The Cynics Corner

Star Trek: Voyager


by David E. Sluss

22 May 2001

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: A serviceable episode, and the only recent episode that seems like it ought to be airing at the end of Voyager's run, but nothing to write home about.


CORNBALL OF THE WEEK: Making Tuvok dance. But in all fairness, it worked, making for an understated farewell, in contrast to Voyager's usual "two-by-four to the head" method of storytelling. Call me a sentimental fool. I must say, however, that I couldn't help but think that Tuvok was showing Neelix the door, puffing him up with that B.S. about being "the most resourceful person I have ever known." Has Neelix actually shown himself to be all that resourceful, enough to impress a 130-year-old Vulcan? I don't buy it.

NEW GEOGRAPHY OF THE WEEK: I'm sure you saw this one coming: How did these Talaxians get to that asteroid, exactly? It would seem that Talax was taken over by the Haakonens no more than 22 years ago; in the first-season episode "Jetrel," it was established that the Talaxians only lost their world after the Metrion cascade was released by the Haakonens fifteen years previous. The Talaxians don't seem to have transwarp drive (or much of a shot of making it through Borg space for that matter, except to the extent that the Collective might not waste their time with them), and this asteroid is, what, 40,000 light years from Talax. Yeah, yeah, you've heard it all before...

TECHNOLOGICAL ANOMALY OF THE WEEK: You have to love Voyager's Writer Fiat Sensors, which despite the ubiquitous "interference" could detect lifesigns, and pin them down as Talaxians, even though they couldn't detect explosives in the asteroid field. I particularly enjoyed Seven bragging in astrometics about how wonderful the sensors are, even after they had failed to detect the mining charges, to say nothing of the miners themselves, who surely had to be nearby to collect the ore, if they're on such a tight schedule...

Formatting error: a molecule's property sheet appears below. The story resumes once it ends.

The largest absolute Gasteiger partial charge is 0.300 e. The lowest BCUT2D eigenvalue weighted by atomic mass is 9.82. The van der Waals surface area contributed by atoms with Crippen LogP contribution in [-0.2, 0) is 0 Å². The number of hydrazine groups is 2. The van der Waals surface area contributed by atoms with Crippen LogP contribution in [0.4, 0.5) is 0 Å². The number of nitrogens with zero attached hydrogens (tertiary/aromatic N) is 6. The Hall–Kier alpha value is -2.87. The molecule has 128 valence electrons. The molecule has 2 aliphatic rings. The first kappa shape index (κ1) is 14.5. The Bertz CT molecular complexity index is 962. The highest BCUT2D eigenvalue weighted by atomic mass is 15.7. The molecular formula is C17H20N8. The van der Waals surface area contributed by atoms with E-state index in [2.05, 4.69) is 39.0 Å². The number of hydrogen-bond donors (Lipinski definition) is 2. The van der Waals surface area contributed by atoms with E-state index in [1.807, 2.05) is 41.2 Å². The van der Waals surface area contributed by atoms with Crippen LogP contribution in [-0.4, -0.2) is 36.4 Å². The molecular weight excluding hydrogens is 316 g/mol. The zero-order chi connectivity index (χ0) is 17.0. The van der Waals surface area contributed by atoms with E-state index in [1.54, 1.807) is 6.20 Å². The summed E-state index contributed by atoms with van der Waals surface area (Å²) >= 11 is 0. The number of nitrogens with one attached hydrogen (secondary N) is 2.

DESIGN ANOMALY OF THE WEEK: Is the Delta Flyer some kind of clown car with hidden doors in the floor? How could Brax have snuck aboard the vessel and hid in its cargo bay, walking right past -- Oh. Curly and Curly Joe. Never mind.

VOYAGER CLICHE OF THE WEEK: The Shuttle Crash. This one was a bit novel, though. The ship lands on an asteroid with no apparent atmosphere near a rock-face that is apparently fairly close to the entrance to the Talaxian's underground complex. But close enough that you can hold your breath and stroll to the door and back without a space suit?

VOYAGER CLICHE OF THE WEEK RUNNER-UP: Another problem related to the Prime Suggestion, for the third week in a row. You know, I for one would love to see the actual text of this revered document, because it never seems to be applied the same way. Most of the time it is invoked, including most of Voyager and all of the original series, it seems to mean that interference with pre-warp civilizations is a no-no. Other times, like this episode, Next Generation's "Redemption," and DS9's "Circle" trilogy, it forbids interference even when a warp-capable civilization wants help. So what's the bottom line? Don't interfere with anyone? Stay home, watch TV, have a beer? Fine by me.

CROSS-PROMOTION OF THE WEEK: Is there some super-enhanced DVD release of First Contact coming out soon?

ORPHAN OF THE WEEK: Is Naomi Wildman now living in her own quarters, as her mother, Voyager's crack whore, continues to service the crew on Deck 15? No wonder the girl turned out to be a brat.

Previous: "Natural Law"
Next: "Renaissance Man"
NEXT WEEK: Someone's out to sabotage Voyager... and it's President Bartlett, in The West Wing's season finale.



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This review is copyright 2001 David E. Sluss
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